Subsection CIS.DI The Definite Integral

The definite integral is one of the major concepts of calculus; its study often begins in the first semester of a calculus course and can continue through much of the study of mathematics and its application in almost every science.
See Sensible Calculus:
V.A The Definite Integral and V.E Riemann Sums and Definition of the Definite Integral.
In many calculus courses, the definite integral is motivated from the problem of finding the area of a region in the plane. The definition is presented as a limit of sums related to estimating areas for the motivating problem. Basic properties of the definite integral are visualized with the area motivation, leading eventually to two fundamental theorems: a derivative form related to the area visualization, and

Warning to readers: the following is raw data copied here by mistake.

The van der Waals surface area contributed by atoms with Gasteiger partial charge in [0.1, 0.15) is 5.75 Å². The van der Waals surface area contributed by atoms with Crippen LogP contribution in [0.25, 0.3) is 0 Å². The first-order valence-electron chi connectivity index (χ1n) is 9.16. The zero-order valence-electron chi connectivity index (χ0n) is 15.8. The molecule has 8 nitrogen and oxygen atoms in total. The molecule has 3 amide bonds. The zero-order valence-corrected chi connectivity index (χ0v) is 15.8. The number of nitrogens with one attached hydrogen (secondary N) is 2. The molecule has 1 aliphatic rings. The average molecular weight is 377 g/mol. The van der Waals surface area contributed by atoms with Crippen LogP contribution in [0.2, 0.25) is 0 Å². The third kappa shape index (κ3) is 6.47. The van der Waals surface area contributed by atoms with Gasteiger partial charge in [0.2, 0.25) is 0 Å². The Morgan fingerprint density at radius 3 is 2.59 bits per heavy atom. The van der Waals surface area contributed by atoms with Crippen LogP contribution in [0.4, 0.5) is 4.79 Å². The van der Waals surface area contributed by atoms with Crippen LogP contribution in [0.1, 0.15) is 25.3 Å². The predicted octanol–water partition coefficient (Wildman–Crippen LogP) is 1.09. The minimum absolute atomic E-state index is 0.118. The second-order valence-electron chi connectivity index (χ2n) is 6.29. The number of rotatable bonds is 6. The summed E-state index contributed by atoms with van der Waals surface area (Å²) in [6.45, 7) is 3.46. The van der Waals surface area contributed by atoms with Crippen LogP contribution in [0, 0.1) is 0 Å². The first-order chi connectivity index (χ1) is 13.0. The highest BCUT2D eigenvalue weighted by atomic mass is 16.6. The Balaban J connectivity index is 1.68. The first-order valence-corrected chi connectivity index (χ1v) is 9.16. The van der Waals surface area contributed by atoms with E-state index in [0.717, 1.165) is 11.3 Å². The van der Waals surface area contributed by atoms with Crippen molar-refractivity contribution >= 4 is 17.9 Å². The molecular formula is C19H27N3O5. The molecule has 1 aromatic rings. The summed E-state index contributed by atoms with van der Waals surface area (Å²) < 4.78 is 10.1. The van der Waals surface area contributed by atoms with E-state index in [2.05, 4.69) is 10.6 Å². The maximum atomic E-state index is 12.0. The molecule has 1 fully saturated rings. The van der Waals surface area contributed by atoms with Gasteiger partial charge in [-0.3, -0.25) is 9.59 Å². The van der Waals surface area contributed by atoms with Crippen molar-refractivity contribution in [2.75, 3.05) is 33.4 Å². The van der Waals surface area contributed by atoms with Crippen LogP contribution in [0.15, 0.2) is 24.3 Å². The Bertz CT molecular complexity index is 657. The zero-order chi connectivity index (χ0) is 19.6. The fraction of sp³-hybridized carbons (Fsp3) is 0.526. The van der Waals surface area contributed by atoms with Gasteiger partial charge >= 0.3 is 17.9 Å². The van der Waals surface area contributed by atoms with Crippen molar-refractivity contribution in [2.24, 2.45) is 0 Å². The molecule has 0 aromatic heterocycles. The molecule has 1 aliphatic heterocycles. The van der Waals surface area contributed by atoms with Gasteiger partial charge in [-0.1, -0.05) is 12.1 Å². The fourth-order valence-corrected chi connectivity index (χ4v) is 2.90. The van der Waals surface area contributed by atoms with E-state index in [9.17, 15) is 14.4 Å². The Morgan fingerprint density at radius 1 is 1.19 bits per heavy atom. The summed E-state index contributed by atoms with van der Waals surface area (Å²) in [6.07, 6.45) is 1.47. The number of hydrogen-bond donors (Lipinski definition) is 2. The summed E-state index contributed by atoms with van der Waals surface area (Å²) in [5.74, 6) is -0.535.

an evaluation form justified with the derivative form and a connection to differential equations.

Nowhere in the standard treatments of the definite integral do mapping diagrams appear: not in the definition nor in the two forms of the fundamental theorem.

An interpretation of the definite integral as a limit of sums in solving an initial value differential equations problem with Euler's method provides an alternative visual motivation and a  basis for understanding the definite integral as a significant part of the study of rates in many contexts.
Before continuing with this section it would be helpful to review the materials in CIS.EM.TMD on Euler's method.

DEF.CIS.DI. Definition of the Definite Integral.

CIS.VDI. Visualization of the Definite Integral

CIS.PDI. Properties of the Definite Integral